It therefore appears that, if the State wishes to protect a citizen’s privacy interest in matters recorded in documents kept by the State, it must do so by restricting the availability of those documents to the public rather than by imposing sanctions on those who would publicize such matters to which they have a right of access. In order to protect the individual’s privacy interest in information compiled in government records, it must be assumed that for purposes of Section 3(a)(1) of the Act, when a governmental unit makes information in its files available for public inspection, the information is sufficiently “publicized” to invoke the protection accorded such matters by the tort law. To hold otherwise would be to deny an individual any protectable privacy interest in private information disclosed to a governmental unit, if such information would otherwise be “public information.”
The last requirement for an actionable invasion of privacy is that the information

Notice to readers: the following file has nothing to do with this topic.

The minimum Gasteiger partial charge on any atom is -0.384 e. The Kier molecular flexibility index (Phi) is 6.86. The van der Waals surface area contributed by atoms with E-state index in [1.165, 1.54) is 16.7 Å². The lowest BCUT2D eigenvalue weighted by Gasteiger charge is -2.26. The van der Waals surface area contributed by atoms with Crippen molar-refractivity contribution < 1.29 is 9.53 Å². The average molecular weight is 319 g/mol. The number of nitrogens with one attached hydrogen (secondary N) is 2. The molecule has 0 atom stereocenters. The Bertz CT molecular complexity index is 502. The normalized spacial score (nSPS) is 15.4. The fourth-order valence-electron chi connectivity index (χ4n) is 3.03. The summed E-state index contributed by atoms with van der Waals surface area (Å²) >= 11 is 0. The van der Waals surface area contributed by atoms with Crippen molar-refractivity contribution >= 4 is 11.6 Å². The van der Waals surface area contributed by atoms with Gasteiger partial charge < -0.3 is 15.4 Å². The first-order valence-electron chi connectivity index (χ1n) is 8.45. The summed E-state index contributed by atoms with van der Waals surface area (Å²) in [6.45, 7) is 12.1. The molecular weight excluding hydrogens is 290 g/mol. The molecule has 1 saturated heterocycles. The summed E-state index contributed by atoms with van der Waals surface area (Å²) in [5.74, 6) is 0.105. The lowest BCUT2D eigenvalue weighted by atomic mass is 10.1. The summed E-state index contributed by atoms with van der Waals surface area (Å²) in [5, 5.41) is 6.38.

publicized not be of legitimate concern to the public. This requirement is necessarily one which can only be considered in the context of each particular case, considering the nature of the information and the public’s legitimate interest in its disclosure. While the Open Records Act has declared the policy of this State to be that all “public information” kept by government is of legitimate public concern, the Legislature has also recognized in Section 3(a)(1) that, in some instances, the individual’s interest in confidentiality may outweigh the public’s interest in disclosure. There may be circumstances in which the special nature of the information makes it of legitimate concern to the public even though the information is of a highly private and embarrassing nature. In general, however, the public will have no legitimate interest in such highly private facts about private citizens. Unles, therefore, the person requesting information of such a nature from the governmental unit can show special circumstances which make such private facts a matter of legitimate public concern, we believe that the information should be excepted from the mandatory disclosure provisions of the Act as information deemed confidential by a common-law right of privacy under Section 3(a)(1). We should make clear that the particular interest of the requestor, and the purposes for which he seeks the information, are not to be considered in determining whether the matter requested is of legitimate concern to the public, except insofar as the requestor’s interest in the information is the same as that of the public at large. As we have stated above, the Act makes clear that the motives of the individual requestor are not relevant to the determination of whether the matter requested is “public information.”The Foundation contends that, by disclosing the facts of their claim to the Board, claimants have waived or forfeited any right of privacy which they might have had in such information. We disagree. We stated above that an individual does not forfeit all right to maintain the confidentiality of his personal affairs merely because he has disclosed facts about those affairs to a unit of government. Although voluntary disclosure of private information would generally constitute a waiver of the individual’s privacy interest in that information, the voluntariness of the disclosure should be viewed in light of the circumstances under which the disclosure is made. Much information is disclosed to the government as a prerequisite to the receipt of government benefits which are of such importance to the recipient that the disclosure of private information incident thereto may hardly be considered voluntary. We cannot say that an injured workman impliedly consents to the government’s publication of private information about his injury merely by filing his claim for compensation with the Board; nor do we believe that the acceptance of compensation benefits should necessarily be contingent upon a waiver of the claimant’s right to assert the privacy of such information, absent some expressed legislative intent to that effect. We decline to hold that claimants have waived any legally protected right of privacy in information contained in their claim files by filing them with the Board.